Myanmar: the new Asian investment frontier

MasterCard and Visa have already entered the country, together with multinationals such as Nestle, CocaCola, Uniliver, Total and Suzuki.

When Nobel prize laureate Aung San Suu Kyi arrived at the Italian ministry of foreign affairs this week after visiting the Pope, she walked into the room with six little roses in her hair and many question marks over the future of her country of 60m inhabitants. She always calls it by the pre-regime name of Burma, crystallising in five letters her role as opposition leader and her 15 years spent under house arrest.

Only a week before, a delegation of the country’s officials that included foreign minister Wunna Maung Lwin were in the same building to illustrate the economic reforms aimed at attracting much-needed foreign investments into the nation they instead called with the official name of Myanmar.

The different choice of name was echoed in the western suits and ties of the government representatives, followed by the traditional Burmese dress worn by Ms Suu Kyi. “It is easier to change dress than mindset,” she said, stressing that “there are no economic reforms without political reforms”.

So, what’s for foreign investors out there? The pile of papers illustrating the economic measures enacted since 2011 contained the CVs of the delegation, with no intention to hide their links to the military.

Nobody seems to be too bothered either by the call by international observers in the room to link reforms with a fully democratic process. According to a representative of the Organisation for Economic Co-operation and Development, a member of the delegation defined The Lady – Ms Su Kyi - “an inspiration”.

The source of the inspiration, however, warned the international community over the danger of overestimating the democratic opening the country is experiencing and urged to call on the  Myanmar government to change the constitution, which prevents her from running for president as a mother of foreign children. Currently, 25 per cent of seats in Parliament are reserved for the military.

For now, the government has set a target of almost 9 per cent growth by next year, saying it will prioritise poverty reduction, industrialisation, the development of the energy sector, telecommunications, education and the health sector.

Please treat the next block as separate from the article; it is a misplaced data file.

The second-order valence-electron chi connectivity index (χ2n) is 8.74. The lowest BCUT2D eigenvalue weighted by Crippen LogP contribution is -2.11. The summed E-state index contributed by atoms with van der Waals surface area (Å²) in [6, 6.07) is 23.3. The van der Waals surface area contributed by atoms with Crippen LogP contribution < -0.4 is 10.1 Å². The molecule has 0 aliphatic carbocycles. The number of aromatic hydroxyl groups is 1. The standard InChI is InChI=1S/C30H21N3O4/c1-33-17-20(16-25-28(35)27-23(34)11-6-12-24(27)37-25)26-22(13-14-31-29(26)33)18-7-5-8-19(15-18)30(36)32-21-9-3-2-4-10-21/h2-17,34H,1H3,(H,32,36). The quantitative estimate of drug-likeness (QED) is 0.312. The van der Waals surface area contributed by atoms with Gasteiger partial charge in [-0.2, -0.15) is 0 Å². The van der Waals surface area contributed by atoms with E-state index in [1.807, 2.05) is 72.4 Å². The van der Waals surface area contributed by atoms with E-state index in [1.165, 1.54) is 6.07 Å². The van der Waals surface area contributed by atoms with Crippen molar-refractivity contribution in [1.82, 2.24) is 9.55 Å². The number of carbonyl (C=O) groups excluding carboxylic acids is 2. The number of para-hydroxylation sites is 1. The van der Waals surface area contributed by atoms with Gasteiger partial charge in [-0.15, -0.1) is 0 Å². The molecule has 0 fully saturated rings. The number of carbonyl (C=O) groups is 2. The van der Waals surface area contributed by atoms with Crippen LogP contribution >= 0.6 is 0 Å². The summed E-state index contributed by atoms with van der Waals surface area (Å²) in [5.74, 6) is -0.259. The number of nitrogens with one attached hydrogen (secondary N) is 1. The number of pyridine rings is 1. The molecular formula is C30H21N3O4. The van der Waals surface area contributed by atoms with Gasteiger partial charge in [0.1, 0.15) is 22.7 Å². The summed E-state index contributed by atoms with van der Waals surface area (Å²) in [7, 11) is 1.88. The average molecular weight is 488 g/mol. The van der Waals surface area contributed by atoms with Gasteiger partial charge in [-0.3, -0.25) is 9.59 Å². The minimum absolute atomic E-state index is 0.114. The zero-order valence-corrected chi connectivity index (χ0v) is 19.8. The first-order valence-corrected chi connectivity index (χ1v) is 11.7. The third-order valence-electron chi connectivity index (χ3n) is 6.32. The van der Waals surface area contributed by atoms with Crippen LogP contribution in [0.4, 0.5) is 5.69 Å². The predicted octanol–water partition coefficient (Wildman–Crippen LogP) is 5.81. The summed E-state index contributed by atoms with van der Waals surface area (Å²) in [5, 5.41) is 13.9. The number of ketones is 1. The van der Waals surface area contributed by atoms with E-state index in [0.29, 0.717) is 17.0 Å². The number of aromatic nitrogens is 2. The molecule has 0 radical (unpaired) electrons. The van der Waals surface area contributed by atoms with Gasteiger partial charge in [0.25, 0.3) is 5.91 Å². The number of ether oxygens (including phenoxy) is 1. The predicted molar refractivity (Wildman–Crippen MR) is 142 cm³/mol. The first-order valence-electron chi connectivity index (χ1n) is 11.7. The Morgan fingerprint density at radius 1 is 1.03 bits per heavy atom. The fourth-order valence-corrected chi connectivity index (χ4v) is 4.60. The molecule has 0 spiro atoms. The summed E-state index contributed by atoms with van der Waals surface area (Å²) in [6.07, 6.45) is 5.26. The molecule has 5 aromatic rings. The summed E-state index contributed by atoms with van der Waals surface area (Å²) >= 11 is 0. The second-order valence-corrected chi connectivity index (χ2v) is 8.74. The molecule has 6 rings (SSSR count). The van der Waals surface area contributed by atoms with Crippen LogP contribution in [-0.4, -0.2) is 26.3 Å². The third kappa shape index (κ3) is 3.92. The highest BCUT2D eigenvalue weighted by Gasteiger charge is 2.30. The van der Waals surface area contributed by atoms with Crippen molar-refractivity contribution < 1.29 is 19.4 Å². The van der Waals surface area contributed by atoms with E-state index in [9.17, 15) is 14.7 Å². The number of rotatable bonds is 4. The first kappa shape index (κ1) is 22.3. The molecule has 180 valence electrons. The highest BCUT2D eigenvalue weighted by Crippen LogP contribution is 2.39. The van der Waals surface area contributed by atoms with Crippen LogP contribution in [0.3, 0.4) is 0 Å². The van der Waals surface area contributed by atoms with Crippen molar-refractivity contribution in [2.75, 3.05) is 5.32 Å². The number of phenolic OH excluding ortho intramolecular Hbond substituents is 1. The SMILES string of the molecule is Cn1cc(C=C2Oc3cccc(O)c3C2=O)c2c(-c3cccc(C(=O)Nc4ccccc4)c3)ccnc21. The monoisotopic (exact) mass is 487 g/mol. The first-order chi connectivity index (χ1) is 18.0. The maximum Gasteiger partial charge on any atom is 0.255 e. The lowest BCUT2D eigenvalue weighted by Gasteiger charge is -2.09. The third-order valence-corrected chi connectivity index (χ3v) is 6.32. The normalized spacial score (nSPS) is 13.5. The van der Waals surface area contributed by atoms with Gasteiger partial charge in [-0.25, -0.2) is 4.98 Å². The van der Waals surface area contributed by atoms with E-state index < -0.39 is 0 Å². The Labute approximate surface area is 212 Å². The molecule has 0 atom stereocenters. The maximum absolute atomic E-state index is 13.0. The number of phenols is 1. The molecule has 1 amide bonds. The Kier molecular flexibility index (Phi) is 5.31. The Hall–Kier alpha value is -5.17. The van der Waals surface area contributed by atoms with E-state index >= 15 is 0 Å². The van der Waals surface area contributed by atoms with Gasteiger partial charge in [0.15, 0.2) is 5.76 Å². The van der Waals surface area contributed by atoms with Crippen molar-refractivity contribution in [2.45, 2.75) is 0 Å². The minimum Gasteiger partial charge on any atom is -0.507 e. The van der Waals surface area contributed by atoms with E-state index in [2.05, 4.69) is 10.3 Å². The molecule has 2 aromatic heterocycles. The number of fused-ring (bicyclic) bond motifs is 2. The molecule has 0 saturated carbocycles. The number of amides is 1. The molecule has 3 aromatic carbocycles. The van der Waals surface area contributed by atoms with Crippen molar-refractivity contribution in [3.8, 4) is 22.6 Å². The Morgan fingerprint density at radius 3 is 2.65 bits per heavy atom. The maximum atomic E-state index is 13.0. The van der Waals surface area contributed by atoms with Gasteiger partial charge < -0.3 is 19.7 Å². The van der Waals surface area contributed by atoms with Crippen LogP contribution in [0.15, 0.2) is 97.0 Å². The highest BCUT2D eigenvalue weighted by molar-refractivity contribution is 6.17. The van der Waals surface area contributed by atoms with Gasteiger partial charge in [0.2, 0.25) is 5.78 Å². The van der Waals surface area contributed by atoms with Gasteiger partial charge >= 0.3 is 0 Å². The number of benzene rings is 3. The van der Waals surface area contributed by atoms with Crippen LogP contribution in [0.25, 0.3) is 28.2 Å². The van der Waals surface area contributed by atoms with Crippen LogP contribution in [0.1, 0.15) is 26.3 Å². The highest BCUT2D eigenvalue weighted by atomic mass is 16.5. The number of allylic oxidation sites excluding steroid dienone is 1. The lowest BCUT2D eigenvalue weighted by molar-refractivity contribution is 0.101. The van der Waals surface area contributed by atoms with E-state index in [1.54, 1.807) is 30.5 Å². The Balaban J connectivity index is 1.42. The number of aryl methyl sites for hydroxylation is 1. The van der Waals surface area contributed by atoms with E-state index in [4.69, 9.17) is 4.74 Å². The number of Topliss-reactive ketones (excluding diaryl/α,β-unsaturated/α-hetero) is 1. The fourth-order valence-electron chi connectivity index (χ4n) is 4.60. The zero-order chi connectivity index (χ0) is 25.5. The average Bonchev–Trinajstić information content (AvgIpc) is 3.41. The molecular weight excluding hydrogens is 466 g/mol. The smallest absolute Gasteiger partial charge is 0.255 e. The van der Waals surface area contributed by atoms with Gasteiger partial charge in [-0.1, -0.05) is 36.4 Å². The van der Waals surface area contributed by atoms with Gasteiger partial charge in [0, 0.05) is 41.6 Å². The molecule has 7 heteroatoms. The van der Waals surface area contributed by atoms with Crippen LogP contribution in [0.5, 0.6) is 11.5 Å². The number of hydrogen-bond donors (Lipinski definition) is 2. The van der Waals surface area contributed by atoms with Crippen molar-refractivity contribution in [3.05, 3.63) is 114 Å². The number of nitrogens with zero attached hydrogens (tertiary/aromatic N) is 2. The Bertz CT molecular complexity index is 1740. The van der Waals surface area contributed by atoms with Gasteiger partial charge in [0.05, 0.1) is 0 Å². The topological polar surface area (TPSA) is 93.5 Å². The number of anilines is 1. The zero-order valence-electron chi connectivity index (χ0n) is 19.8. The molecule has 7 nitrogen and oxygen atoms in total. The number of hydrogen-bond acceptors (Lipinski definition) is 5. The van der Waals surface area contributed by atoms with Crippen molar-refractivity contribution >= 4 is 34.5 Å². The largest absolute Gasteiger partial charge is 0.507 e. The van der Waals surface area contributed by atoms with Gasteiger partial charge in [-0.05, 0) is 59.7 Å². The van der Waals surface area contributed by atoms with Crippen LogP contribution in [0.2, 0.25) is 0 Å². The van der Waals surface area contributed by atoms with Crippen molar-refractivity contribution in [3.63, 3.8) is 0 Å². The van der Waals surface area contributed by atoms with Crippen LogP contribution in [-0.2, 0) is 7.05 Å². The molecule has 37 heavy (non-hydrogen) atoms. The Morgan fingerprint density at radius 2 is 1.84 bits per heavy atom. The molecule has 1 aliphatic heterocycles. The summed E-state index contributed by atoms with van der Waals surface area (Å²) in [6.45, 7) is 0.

MasterCard and Visa have already entered the country, together with multinationals such as Nestle, CocaCola, Uniliver, Total and Suzuki.

Italian energy giant ENI was among the winners of several onshore energy blocks and is already considering  Myanmar  its “new Asian frontier”, thanks to its strategic position and richness in raw materials, especially natural gas.  

“There have been only 150 explorations in the country so far, as much as in the  US  every two days,” ENI ‘s chief executive Paolo Scaroni said during the conference.

“Half of the population has no electricity and there is no economic development without it. Now, after decades of isolation,  Myanmar  could become a bridge between Southern Asia, the Asiatic Southern East and  China,” he added.

The main challenges however relate to uncertainty over future political stability and the possibility to proceed with the creation of a safe business environment. Doubts that have only began to ease following the endorsement in 2011 of the United Nations Guiding Principles on Business and Human Rights.

Myanmar delegation presented its packet of certainties offering a five-year tax holiday, the same rate of income tax between foreigners and  Myanmar  citizens, no taxes on imported machinery or raw material. The government also ticked the box of no nationalisations or expropriations, together with the right to repatriation.